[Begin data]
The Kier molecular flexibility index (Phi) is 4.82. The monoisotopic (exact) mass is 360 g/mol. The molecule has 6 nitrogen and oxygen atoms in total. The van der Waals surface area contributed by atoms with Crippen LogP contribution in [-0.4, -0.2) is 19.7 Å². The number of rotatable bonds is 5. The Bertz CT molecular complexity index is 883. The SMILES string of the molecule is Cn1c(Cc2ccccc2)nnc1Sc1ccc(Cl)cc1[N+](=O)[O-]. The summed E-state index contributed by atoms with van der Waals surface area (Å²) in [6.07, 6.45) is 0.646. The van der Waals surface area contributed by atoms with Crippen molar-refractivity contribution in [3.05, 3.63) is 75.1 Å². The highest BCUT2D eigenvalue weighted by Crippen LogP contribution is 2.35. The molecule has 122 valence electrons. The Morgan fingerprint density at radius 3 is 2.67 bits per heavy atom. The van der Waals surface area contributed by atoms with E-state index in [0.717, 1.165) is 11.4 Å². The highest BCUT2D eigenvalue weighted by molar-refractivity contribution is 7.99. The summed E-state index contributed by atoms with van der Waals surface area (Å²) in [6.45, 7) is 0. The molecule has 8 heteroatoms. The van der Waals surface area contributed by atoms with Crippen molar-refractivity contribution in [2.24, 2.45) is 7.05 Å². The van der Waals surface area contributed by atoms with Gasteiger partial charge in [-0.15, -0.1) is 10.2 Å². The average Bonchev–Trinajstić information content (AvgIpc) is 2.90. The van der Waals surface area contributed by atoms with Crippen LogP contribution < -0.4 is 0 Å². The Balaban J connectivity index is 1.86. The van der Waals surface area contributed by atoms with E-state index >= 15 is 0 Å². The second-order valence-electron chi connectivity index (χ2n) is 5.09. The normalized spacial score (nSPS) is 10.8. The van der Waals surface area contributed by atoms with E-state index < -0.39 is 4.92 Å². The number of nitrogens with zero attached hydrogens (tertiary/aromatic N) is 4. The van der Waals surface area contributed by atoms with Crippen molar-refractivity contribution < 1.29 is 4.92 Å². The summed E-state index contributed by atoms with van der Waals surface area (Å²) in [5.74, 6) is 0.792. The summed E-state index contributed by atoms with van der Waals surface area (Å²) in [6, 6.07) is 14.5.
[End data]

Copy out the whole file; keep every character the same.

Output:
The Kier molecular flexibility index (Phi) is 4.82. The monoisotopic (exact) mass is 360 g/mol. The molecule has 6 nitrogen and oxygen atoms in total. The van der Waals surface area contributed by atoms with Crippen LogP contribution in [-0.4, -0.2) is 19.7 Å². The number of rotatable bonds is 5. The Bertz CT molecular complexity index is 883. The SMILES string of the molecule is Cn1c(Cc2ccccc2)nnc1Sc1ccc(Cl)cc1[N+](=O)[O-]. The summed E-state index contributed by atoms with van der Waals surface area (Å²) in [6.07, 6.45) is 0.646. The van der Waals surface area contributed by atoms with Crippen molar-refractivity contribution in [3.05, 3.63) is 75.1 Å². The highest BCUT2D eigenvalue weighted by Crippen LogP contribution is 2.35. The molecule has 122 valence electrons. The Morgan fingerprint density at radius 3 is 2.67 bits per heavy atom. The van der Waals surface area contributed by atoms with E-state index in [0.717, 1.165) is 11.4 Å². The highest BCUT2D eigenvalue weighted by molar-refractivity contribution is 7.99. The summed E-state index contributed by atoms with van der Waals surface area (Å²) in [6.45, 7) is 0. The molecule has 8 heteroatoms. The van der Waals surface area contributed by atoms with Crippen molar-refractivity contribution in [2.24, 2.45) is 7.05 Å². The van der Waals surface area contributed by atoms with Gasteiger partial charge in [-0.15, -0.1) is 10.2 Å². The average Bonchev–Trinajstić information content (AvgIpc) is 2.90. The van der Waals surface area contributed by atoms with Crippen LogP contribution < -0.4 is 0 Å². The Balaban J connectivity index is 1.86. The van der Waals surface area contributed by atoms with E-state index >= 15 is 0 Å². The second-order valence-electron chi connectivity index (χ2n) is 5.09. The normalized spacial score (nSPS) is 10.8. The van der Waals surface area contributed by atoms with E-state index < -0.39 is 4.92 Å². The number of nitrogens with zero attached hydrogens (tertiary/aromatic N) is 4. The van der Waals surface area contributed by atoms with Crippen molar-refractivity contribution < 1.29 is 4.92 Å². The summed E-state index contributed by atoms with van der Waals surface area (Å²) in [5.74, 6) is 0.792. The summed E-state index contributed by atoms with van der Waals surface area (Å²) in [6, 6.07) is 14.5.